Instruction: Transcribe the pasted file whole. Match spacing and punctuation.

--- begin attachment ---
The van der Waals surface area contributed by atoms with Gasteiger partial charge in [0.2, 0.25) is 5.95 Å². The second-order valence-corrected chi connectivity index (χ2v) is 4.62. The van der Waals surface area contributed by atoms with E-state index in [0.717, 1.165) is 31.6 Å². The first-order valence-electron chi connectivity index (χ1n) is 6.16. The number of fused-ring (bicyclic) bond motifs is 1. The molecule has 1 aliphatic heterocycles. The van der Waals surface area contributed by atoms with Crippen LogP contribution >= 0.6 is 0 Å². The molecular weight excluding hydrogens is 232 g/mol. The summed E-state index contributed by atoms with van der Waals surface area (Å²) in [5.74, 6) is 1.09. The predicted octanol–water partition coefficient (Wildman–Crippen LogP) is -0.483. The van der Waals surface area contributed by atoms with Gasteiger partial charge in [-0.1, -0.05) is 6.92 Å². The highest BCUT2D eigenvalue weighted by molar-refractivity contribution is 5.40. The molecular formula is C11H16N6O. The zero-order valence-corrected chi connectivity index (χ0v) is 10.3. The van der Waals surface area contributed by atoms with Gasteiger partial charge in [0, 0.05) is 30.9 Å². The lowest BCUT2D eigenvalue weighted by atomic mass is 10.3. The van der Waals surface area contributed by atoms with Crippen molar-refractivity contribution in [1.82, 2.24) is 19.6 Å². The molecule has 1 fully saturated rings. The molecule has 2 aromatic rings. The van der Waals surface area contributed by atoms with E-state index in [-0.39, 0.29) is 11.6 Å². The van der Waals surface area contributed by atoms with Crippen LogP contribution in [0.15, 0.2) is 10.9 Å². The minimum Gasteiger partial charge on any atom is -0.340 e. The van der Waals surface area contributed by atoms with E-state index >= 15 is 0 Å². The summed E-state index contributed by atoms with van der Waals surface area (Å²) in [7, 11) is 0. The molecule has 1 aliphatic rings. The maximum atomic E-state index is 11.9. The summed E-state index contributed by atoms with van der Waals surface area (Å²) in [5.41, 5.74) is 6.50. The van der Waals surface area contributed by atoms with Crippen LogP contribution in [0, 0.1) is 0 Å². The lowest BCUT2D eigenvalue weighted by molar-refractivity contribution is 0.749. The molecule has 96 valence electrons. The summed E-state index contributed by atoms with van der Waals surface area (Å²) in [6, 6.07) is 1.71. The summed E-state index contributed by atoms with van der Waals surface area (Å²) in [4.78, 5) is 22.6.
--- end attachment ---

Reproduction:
The van der Waals surface area contributed by atoms with Gasteiger partial charge in [0.2, 0.25) is 5.95 Å². The second-order valence-corrected chi connectivity index (χ2v) is 4.62. The van der Waals surface area contributed by atoms with E-state index in [0.717, 1.165) is 31.6 Å². The first-order valence-electron chi connectivity index (χ1n) is 6.16. The number of fused-ring (bicyclic) bond motifs is 1. The molecule has 1 aliphatic heterocycles. The van der Waals surface area contributed by atoms with Crippen LogP contribution >= 0.6 is 0 Å². The molecular weight excluding hydrogens is 232 g/mol. The summed E-state index contributed by atoms with van der Waals surface area (Å²) in [5.74, 6) is 1.09. The predicted octanol–water partition coefficient (Wildman–Crippen LogP) is -0.483. The van der Waals surface area contributed by atoms with Gasteiger partial charge in [-0.1, -0.05) is 6.92 Å². The highest BCUT2D eigenvalue weighted by molar-refractivity contribution is 5.40. The molecular formula is C11H16N6O. The zero-order valence-corrected chi connectivity index (χ0v) is 10.3. The van der Waals surface area contributed by atoms with Gasteiger partial charge in [0, 0.05) is 30.9 Å². The lowest BCUT2D eigenvalue weighted by atomic mass is 10.3. The van der Waals surface area contributed by atoms with Crippen molar-refractivity contribution in [1.82, 2.24) is 19.6 Å². The molecule has 1 fully saturated rings. The molecule has 2 aromatic rings. The van der Waals surface area contributed by atoms with E-state index in [-0.39, 0.29) is 11.6 Å². The van der Waals surface area contributed by atoms with Crippen LogP contribution in [0.15, 0.2) is 10.9 Å². The minimum Gasteiger partial charge on any atom is -0.340 e. The van der Waals surface area contributed by atoms with E-state index >= 15 is 0 Å². The summed E-state index contributed by atoms with van der Waals surface area (Å²) in [7, 11) is 0. The molecule has 1 aliphatic rings. The maximum atomic E-state index is 11.9. The summed E-state index contributed by atoms with van der Waals surface area (Å²) in [5.41, 5.74) is 6.50. The van der Waals surface area contributed by atoms with Crippen LogP contribution in [0, 0.1) is 0 Å². The lowest BCUT2D eigenvalue weighted by molar-refractivity contribution is 0.749. The molecule has 96 valence electrons. The summed E-state index contributed by atoms with van der Waals surface area (Å²) in [6, 6.07) is 1.71. The summed E-state index contributed by atoms with van der Waals surface area (Å²) in [4.78, 5) is 22.6.